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Raising Minimum Wage


Bill A05132 has once again passed the New York State Assembly. This Bill would raise minimum wage from $5.15 to $6.75 per hour with an annual cost of living increase.

I have mixed emotions on this issue. I do agree that minimum wage keeps most fellow New Yorker at or below the poverty level, and each worker deserves a chance to escape that factor. However, recent trends prove that when the minimum wage increases, repercussions follow.

One repercussion of course is the raising of prices by business to reflect an equalization point in their profit level. In other words, if an employer has three employees whom he now must pay an additional $64.00 per week, he is going to have to find a way to meet this expenditure and still stay at the same profit level he was at prior to the increase. The most logical means of accomplishment is to increase prices. Another avenue the business owner may choose to follow would be to cut employees to meet the expenditure. This would mean for every four employees that the business has, one would be dismissed. Of course there are other options, such as employers who pay minimum wage and commission, the employer could just simply cut the commission level.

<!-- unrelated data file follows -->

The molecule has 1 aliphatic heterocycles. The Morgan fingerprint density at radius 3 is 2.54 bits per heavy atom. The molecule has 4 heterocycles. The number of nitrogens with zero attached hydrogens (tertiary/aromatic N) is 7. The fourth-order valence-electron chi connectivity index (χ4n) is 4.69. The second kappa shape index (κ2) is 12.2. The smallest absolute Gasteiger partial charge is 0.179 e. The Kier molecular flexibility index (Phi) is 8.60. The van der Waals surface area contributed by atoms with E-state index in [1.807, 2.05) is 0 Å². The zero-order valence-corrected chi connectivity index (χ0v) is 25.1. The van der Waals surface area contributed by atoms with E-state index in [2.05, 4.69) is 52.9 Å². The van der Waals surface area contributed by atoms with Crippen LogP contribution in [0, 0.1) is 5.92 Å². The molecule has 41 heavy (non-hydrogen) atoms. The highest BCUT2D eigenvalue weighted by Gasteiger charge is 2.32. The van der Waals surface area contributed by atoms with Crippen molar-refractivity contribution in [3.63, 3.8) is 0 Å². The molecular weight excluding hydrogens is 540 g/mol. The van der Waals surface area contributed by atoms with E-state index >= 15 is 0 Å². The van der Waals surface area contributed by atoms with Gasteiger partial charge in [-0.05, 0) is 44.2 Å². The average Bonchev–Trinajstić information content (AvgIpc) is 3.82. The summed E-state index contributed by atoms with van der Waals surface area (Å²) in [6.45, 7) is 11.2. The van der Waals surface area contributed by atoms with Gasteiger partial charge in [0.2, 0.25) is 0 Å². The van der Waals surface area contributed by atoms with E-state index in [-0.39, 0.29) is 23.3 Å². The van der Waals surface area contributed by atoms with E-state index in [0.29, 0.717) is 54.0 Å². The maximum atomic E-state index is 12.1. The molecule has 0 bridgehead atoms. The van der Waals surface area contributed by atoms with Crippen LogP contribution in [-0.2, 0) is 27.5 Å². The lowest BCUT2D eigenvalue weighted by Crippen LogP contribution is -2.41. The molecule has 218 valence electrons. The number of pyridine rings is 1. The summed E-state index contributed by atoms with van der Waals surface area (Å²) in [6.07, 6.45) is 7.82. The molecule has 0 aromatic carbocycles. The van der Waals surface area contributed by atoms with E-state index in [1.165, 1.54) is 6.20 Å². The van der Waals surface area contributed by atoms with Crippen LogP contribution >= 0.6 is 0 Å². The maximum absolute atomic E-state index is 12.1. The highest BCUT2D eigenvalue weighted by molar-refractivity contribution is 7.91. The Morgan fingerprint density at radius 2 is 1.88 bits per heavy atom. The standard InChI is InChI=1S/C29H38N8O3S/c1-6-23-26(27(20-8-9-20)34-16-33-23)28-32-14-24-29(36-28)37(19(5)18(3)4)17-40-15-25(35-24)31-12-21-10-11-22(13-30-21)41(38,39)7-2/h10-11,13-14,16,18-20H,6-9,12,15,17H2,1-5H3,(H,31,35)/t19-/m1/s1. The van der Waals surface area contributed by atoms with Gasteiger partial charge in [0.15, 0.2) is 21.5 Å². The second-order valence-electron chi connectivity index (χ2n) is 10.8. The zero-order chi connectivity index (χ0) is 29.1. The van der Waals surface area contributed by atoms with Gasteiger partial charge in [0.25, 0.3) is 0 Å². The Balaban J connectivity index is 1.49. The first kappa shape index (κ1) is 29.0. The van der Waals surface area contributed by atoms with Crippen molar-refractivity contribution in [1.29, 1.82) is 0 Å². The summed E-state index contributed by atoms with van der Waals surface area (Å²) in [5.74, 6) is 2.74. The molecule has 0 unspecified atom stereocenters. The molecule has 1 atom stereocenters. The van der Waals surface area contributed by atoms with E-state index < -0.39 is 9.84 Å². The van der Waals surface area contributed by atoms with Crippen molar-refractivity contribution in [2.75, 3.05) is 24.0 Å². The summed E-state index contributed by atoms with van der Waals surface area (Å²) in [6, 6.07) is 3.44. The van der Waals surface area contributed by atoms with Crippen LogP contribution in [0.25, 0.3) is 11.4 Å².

So how can we be fair to both the employee and the employer? While nothing is simple, I would say the following scenario is probably the most effective.

First, to assure the employees will be protected from loosing their jobs in regards to the wage increase, legislation must be enacted against the at-will doctrine. Second, increase minimum wage by a cost of living index. In layman's terms, if the cost of living has raised 10% since the last minimum wage increase, increase the minimum wage in accordance to that cost. If I were an employer, I would probably be able to find a way to calibrate a 10% increase in minimum wage more easily than I could a $1.60 per hour raise.

I am interested in reader feedback on this issue. I am also interested in feedback from our Assembly members. I am forwarding requests to three randomly selected Assemblymen who voted affirmatively for this Bill, and three randomly selected Assemblymen who voted negatively on this Bill. I am hoping to secure a better look at the issue via their feedback.

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This Page Last Updated 5/15/2002
C 2002 L Munro